Attendance doubles at tech forum

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Published: May 12,2003

CHOCTAW — More than twice the number of people attended the second annual technology forum held April 28-29 at the Pearl River Resort in Choctaw, co-sponsored by the Mississippi Technology Alliance.

“We didn’t expect so many, but we were very pleased,” said Creda Stewart, spokesperson for the tribe. The Choctaw Shift-2 Technology Conference was a free event open to the business community.

“We budgeted and planned for about 250 attendees and ended up with about 350 registrants representing a good cross section of small to large companies, the education sector, government agencies, venture capitalists, investment bankers and even attorneys. More than 13 states and Canada were represented. People who really wanted to do business were part of this group.”

During the forum, a Los Angeles financial news production team fed live video to financial markets.

“During break-ins from stock reports, we were doing live interviews,” said Stewart. “That was a real fun activity we enjoyed producing with them.”

More than 170 attendees toured the reservation Monday morning to get a closer look at the tribe’s diverse business operations. “We learned that last year, people wanted an opportunity to really see what was going on,” said Creda. “When they see the progress being made, everyone is blown away.”

When the first pairing of golfers teed off Monday at noon for the scramble golf tournament at Dancing Rabbit Golf Club, some 80 golfers were signed up. “By the time we finished play, we had more than 110 golfers,” she said. “It was beautiful weather.”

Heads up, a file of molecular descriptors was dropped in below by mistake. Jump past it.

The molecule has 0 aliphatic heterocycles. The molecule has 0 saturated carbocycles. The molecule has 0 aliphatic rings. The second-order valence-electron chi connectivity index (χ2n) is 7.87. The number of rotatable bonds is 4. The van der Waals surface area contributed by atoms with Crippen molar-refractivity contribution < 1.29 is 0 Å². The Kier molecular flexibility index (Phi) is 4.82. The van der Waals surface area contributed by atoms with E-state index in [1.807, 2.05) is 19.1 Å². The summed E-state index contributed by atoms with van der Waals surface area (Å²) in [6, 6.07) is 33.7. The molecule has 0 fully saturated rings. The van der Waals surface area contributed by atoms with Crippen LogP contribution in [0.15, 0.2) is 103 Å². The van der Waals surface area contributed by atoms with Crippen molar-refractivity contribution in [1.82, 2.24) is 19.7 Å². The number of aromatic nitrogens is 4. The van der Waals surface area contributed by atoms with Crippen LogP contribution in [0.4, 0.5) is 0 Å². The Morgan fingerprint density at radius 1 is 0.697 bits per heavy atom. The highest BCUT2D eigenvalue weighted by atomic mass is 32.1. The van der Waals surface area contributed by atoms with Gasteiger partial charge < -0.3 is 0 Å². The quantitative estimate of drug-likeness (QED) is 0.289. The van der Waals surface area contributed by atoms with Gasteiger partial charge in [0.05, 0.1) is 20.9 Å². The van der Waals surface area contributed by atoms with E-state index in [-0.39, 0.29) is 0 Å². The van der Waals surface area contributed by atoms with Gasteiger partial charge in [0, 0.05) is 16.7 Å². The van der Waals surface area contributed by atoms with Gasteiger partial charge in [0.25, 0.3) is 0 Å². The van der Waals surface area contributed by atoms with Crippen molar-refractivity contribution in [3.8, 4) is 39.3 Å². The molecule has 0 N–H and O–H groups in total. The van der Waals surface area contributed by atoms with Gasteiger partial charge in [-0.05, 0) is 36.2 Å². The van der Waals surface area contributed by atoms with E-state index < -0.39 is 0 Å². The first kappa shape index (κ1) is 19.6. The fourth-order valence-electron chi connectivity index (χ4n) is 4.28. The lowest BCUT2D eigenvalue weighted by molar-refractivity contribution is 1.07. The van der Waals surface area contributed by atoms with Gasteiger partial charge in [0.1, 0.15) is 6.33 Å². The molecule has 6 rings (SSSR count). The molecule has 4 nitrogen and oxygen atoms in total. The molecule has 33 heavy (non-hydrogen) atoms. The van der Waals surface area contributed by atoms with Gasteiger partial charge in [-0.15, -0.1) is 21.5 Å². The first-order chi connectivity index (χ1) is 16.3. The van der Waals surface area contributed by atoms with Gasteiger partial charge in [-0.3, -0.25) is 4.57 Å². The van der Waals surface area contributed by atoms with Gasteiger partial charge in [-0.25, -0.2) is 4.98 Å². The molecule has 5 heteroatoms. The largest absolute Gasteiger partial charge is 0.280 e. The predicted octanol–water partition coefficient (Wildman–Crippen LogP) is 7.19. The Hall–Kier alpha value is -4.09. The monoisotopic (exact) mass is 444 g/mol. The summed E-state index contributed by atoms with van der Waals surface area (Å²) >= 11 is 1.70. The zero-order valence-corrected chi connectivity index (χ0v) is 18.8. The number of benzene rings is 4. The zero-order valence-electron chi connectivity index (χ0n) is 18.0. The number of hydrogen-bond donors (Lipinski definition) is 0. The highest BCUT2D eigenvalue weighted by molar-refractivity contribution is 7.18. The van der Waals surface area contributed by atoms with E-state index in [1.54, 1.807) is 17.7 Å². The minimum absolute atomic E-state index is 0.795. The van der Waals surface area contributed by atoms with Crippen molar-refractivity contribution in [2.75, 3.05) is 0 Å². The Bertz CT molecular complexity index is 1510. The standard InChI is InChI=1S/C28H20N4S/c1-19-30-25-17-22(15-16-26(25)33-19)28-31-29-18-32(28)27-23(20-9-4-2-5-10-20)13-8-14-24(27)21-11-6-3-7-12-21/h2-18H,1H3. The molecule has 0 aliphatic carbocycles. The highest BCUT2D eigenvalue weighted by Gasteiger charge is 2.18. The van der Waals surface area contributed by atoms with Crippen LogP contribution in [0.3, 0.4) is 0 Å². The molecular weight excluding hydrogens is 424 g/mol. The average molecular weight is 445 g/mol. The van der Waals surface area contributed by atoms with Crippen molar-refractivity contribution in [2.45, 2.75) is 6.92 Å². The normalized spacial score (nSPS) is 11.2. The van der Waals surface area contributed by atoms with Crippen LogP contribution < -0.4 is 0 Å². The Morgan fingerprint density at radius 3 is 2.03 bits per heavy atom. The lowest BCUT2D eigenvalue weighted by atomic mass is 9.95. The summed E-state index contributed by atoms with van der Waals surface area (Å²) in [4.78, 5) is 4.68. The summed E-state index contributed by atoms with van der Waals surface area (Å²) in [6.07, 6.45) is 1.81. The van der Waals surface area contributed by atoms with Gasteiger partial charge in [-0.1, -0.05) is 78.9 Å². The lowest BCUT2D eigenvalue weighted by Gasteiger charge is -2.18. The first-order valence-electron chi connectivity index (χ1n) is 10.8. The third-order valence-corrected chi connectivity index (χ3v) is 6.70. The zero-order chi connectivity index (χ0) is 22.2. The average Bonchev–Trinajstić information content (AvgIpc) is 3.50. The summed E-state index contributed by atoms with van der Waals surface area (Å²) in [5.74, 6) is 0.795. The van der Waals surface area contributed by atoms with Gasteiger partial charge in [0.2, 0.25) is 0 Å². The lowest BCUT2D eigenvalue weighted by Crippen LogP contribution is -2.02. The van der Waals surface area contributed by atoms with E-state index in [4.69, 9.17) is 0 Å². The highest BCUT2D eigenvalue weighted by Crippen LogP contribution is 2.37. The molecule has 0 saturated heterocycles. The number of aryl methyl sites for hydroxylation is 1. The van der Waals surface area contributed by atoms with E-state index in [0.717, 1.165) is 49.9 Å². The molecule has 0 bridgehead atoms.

Two weeks prior to the event, 14 booths were registered for the forum expo at the Silver Star Convention Center. But on Monday night, the expo opened with 28 booths, most of them touting technology and education.

On Monday night, the Choctaw Central High School’s FIRST Robotics team, which received the prestigious Judges’ Award at the Lone Star Regional FIRST Robotics competition in Houston, Texas, in 2001, and has been supported by NASA, unveiled Tauska, a robot whose name means ‘warrior’ in Choctaw.

“We staged a laser show, the robot unfolded and entered with the theme from ‘2001: A Space Odyssey,’ and cut the ribbon with a laser light,” said Stewart. “It was a fun way to kick it off the evening.”

Jay Honeycutt, president of Lockheed Martin Space Operations, signed a mentor-prot

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